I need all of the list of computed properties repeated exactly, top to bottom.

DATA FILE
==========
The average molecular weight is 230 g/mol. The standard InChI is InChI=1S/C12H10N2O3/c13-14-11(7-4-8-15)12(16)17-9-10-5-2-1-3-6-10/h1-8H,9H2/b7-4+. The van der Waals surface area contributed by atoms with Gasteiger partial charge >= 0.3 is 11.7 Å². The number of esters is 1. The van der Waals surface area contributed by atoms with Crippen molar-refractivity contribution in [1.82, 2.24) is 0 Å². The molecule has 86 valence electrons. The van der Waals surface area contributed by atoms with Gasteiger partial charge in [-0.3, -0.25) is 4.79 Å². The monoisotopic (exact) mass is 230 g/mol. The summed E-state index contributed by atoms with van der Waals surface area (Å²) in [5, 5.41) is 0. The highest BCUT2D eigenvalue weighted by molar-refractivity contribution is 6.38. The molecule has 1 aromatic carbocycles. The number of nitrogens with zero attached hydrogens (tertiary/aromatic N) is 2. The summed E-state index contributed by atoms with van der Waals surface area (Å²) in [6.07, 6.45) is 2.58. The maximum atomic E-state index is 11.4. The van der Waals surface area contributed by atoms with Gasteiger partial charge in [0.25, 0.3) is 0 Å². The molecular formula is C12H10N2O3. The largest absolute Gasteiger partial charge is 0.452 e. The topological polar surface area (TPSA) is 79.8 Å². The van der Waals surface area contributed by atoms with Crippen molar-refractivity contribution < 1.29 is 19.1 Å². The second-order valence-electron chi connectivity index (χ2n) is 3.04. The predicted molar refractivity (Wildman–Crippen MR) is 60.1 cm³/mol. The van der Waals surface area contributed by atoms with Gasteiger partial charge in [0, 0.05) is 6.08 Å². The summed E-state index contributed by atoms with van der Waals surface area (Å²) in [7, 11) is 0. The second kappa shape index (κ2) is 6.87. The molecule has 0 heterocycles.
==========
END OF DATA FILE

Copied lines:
The average molecular weight is 230 g/mol. The standard InChI is InChI=1S/C12H10N2O3/c13-14-11(7-4-8-15)12(16)17-9-10-5-2-1-3-6-10/h1-8H,9H2/b7-4+. The van der Waals surface area contributed by atoms with Gasteiger partial charge >= 0.3 is 11.7 Å². The number of esters is 1. The van der Waals surface area contributed by atoms with Crippen molar-refractivity contribution in [1.82, 2.24) is 0 Å². The molecule has 86 valence electrons. The van der Waals surface area contributed by atoms with Gasteiger partial charge in [-0.3, -0.25) is 4.79 Å². The monoisotopic (exact) mass is 230 g/mol. The summed E-state index contributed by atoms with van der Waals surface area (Å²) in [5, 5.41) is 0. The highest BCUT2D eigenvalue weighted by molar-refractivity contribution is 6.38. The molecule has 1 aromatic carbocycles. The number of nitrogens with zero attached hydrogens (tertiary/aromatic N) is 2. The summed E-state index contributed by atoms with van der Waals surface area (Å²) in [6.07, 6.45) is 2.58. The maximum atomic E-state index is 11.4. The van der Waals surface area contributed by atoms with Gasteiger partial charge in [0.25, 0.3) is 0 Å². The molecular formula is C12H10N2O3. The largest absolute Gasteiger partial charge is 0.452 e. The topological polar surface area (TPSA) is 79.8 Å². The van der Waals surface area contributed by atoms with Crippen molar-refractivity contribution < 1.29 is 19.1 Å². The second-order valence-electron chi connectivity index (χ2n) is 3.04. The predicted molar refractivity (Wildman–Crippen MR) is 60.1 cm³/mol. The van der Waals surface area contributed by atoms with Gasteiger partial charge in [0, 0.05) is 6.08 Å². The summed E-state index contributed by atoms with van der Waals surface area (Å²) in [7, 11) is 0. The second kappa shape index (κ2) is 6.87. The molecule has 0 heterocycles.